At the very low end of the GPU spectrum on IBM’s cloud, there is a Kepler generation graphics card, the K10, which Gutierrez says is something of a niche product with only a few users. Where the greatest momentum is can be found with the K80—a trend he expects will be echoed when the Nvidia Grid technology is enabled on a GPU that can support multiple workloads.

One challenge IBM is working through with Nvidia now is on the licensing front. With the virtualized instances, finding a model where users can pay monthly or weekly (versus per instance or on shorter time periods) has been problematic. He notes that the two teams are working together to establish a pricing per use paradigm that works for both end users and the graphics card maker.

While not surprising given their alliance with Nvidia in the OpenPower Foundation, the IBM cloud has more GPU options than other large public cloud vendors. As our own Timothy Prickett Morgan noted earlier this year, at the moment, Nvidia identifies six cloud providers that provide cloud-based GPU capacity or hosted GPU capacity. (The former is available on demand at hourly rates, while the latter is for longer-term hosting engagements.) Amazon Web Services was the first to offer GPUs on demand among the big public clouds, back in November 2010, when it put Tesla M2050, using the “Fermi” GPUs from Nvidia, on its CG1 compute instances, which sported “Nehalem” Xeon X5570 processors from Intel and 10 Gb/sec networking to link nodes together. Those Tesla M2050s provided 515 gigaflops of double precision floating point oomph across their 448 CUDA cores, and each node had two of them; AWS allowed customers to glue up to eight nodes into a baby cluster with 8.24 teraflops aggregate and if they needed more than that, they had to call.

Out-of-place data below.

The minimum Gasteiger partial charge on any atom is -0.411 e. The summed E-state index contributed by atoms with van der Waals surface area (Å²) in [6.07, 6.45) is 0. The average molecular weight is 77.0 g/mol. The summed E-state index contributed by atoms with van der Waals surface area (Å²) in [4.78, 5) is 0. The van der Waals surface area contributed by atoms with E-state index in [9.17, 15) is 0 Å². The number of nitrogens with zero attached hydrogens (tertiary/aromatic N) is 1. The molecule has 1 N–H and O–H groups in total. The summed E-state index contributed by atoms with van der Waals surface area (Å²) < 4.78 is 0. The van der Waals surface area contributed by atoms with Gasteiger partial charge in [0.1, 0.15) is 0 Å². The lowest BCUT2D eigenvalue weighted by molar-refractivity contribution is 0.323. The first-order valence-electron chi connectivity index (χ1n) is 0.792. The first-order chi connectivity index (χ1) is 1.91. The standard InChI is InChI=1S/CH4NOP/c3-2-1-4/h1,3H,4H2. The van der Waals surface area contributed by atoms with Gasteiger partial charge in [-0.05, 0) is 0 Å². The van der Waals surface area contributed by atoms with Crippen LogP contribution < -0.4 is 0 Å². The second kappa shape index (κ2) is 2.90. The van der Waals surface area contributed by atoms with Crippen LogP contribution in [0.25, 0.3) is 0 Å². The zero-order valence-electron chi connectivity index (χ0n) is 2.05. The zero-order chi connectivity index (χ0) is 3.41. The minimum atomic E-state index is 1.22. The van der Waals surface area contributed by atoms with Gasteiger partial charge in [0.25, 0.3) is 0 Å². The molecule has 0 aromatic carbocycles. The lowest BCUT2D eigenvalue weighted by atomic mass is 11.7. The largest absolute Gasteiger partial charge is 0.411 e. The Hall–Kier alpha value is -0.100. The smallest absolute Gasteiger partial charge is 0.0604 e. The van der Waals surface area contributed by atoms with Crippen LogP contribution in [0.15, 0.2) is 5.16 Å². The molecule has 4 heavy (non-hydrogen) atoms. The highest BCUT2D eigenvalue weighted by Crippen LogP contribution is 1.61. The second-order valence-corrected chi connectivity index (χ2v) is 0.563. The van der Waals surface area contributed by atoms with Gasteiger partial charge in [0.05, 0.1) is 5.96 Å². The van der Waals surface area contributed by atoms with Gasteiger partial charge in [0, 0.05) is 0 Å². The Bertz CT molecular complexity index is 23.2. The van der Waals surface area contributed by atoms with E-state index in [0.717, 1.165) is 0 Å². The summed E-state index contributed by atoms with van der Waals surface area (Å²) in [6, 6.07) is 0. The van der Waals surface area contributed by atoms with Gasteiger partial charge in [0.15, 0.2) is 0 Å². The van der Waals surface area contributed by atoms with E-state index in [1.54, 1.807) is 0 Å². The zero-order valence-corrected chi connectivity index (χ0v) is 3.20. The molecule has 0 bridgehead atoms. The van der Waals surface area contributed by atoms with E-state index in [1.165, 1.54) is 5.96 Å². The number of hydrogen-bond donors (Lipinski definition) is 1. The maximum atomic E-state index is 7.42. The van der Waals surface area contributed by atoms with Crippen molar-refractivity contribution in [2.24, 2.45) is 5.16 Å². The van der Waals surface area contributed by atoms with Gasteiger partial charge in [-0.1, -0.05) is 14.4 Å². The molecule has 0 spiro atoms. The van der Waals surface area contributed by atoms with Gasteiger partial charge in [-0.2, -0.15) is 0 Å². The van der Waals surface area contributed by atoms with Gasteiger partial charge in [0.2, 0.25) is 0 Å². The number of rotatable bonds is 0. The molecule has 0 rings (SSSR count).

Three years later, AWS launched its G2 instance types, which use Nvidia’s GRID K520 GPUs, which are useful for both compute and visualization work. These server nodes, as it turned out, had four K520 cards and used Intel’s “Sandy Bridge” Xeon E5 processors. In April of this year, AWS expanded the G2 instance so the whole server and all four K520s could be deployed as a single instance. These K520s are really aimed at single precision workloads and does not support error correction on the GDDR5 memory on each card. So it is suitable for seismic analysis, genomics, signal processing, video encoding, and deep learning algorithms, but not the heavy duty HPC simulations that model physical, chemical, and cosmological processes and generally use double precision math. In any event, the latest G2 instances have up to four GPUs across two cards in the server, each with 1,536 CUDA cores and 4 GB of frame buffer memory to run applications; Nvidia does not provide floating point ratings on the GRID devices, but the cores run at 800 MHz, a little faster than on the Tesla K10 that it most resembles, and that means the four GPUs should weigh in at around 9.8 teraflops at single precision. The other vendors that Nvidia cites as having GPUs either on demand or hosted include Nimbix,Peer1 HostingPenguin ComputingRapid Switch, and SoftLayer.